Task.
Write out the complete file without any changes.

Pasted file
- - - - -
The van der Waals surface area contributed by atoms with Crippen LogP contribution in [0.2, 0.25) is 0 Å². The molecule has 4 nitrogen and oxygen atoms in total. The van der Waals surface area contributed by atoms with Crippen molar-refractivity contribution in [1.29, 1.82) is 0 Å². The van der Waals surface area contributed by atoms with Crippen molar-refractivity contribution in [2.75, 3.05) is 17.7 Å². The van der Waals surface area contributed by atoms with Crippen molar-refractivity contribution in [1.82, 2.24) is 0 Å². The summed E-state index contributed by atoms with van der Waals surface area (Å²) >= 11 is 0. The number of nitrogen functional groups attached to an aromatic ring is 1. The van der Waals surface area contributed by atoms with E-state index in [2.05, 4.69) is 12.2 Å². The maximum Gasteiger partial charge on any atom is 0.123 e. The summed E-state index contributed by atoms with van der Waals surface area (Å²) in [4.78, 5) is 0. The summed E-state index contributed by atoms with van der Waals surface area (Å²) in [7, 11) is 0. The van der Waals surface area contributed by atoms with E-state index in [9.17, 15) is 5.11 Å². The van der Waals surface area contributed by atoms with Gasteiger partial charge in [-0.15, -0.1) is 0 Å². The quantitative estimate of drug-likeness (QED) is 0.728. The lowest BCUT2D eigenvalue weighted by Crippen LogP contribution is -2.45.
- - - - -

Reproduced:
The van der Waals surface area contributed by atoms with Crippen LogP contribution in [0.2, 0.25) is 0 Å². The molecule has 4 nitrogen and oxygen atoms in total. The van der Waals surface area contributed by atoms with Crippen molar-refractivity contribution in [1.29, 1.82) is 0 Å². The van der Waals surface area contributed by atoms with Crippen molar-refractivity contribution in [2.75, 3.05) is 17.7 Å². The van der Waals surface area contributed by atoms with Crippen molar-refractivity contribution in [1.82, 2.24) is 0 Å². The summed E-state index contributed by atoms with van der Waals surface area (Å²) >= 11 is 0. The number of nitrogen functional groups attached to an aromatic ring is 1. The van der Waals surface area contributed by atoms with E-state index in [2.05, 4.69) is 12.2 Å². The maximum Gasteiger partial charge on any atom is 0.123 e. The summed E-state index contributed by atoms with van der Waals surface area (Å²) in [4.78, 5) is 0. The summed E-state index contributed by atoms with van der Waals surface area (Å²) in [7, 11) is 0. The van der Waals surface area contributed by atoms with E-state index in [9.17, 15) is 5.11 Å². The van der Waals surface area contributed by atoms with Gasteiger partial charge in [-0.15, -0.1) is 0 Å². The quantitative estimate of drug-likeness (QED) is 0.728. The lowest BCUT2D eigenvalue weighted by Crippen LogP contribution is -2.45.